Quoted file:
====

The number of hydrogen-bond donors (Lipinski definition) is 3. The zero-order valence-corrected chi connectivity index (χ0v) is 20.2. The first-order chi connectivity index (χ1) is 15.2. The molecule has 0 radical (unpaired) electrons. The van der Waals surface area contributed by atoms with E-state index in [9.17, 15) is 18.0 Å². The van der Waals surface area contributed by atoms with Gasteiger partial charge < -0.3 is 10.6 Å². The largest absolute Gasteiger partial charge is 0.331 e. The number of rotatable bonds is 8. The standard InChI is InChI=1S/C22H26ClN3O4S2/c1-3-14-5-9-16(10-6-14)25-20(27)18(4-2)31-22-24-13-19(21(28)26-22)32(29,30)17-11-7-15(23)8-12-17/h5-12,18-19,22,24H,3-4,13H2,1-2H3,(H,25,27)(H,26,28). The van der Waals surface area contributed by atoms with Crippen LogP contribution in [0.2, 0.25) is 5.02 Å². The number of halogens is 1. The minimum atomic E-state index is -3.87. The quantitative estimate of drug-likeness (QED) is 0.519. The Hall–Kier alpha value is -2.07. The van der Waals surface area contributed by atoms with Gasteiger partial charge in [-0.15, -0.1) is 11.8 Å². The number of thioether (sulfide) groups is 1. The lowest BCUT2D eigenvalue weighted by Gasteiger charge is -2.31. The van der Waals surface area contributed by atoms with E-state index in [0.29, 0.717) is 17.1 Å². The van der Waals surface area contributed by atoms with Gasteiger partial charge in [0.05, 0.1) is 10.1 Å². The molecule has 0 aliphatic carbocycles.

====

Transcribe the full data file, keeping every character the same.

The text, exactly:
The number of hydrogen-bond donors (Lipinski definition) is 3. The zero-order valence-corrected chi connectivity index (χ0v) is 20.2. The first-order chi connectivity index (χ1) is 15.2. The molecule has 0 radical (unpaired) electrons. The van der Waals surface area contributed by atoms with E-state index in [9.17, 15) is 18.0 Å². The van der Waals surface area contributed by atoms with Gasteiger partial charge < -0.3 is 10.6 Å². The largest absolute Gasteiger partial charge is 0.331 e. The number of rotatable bonds is 8. The standard InChI is InChI=1S/C22H26ClN3O4S2/c1-3-14-5-9-16(10-6-14)25-20(27)18(4-2)31-22-24-13-19(21(28)26-22)32(29,30)17-11-7-15(23)8-12-17/h5-12,18-19,22,24H,3-4,13H2,1-2H3,(H,25,27)(H,26,28). The van der Waals surface area contributed by atoms with Crippen LogP contribution in [0.2, 0.25) is 5.02 Å². The number of halogens is 1. The minimum atomic E-state index is -3.87. The quantitative estimate of drug-likeness (QED) is 0.519. The Hall–Kier alpha value is -2.07. The van der Waals surface area contributed by atoms with Gasteiger partial charge in [-0.15, -0.1) is 11.8 Å². The number of thioether (sulfide) groups is 1. The lowest BCUT2D eigenvalue weighted by Gasteiger charge is -2.31. The van der Waals surface area contributed by atoms with E-state index in [0.29, 0.717) is 17.1 Å². The van der Waals surface area contributed by atoms with Gasteiger partial charge in [0.05, 0.1) is 10.1 Å². The molecule has 0 aliphatic carbocycles.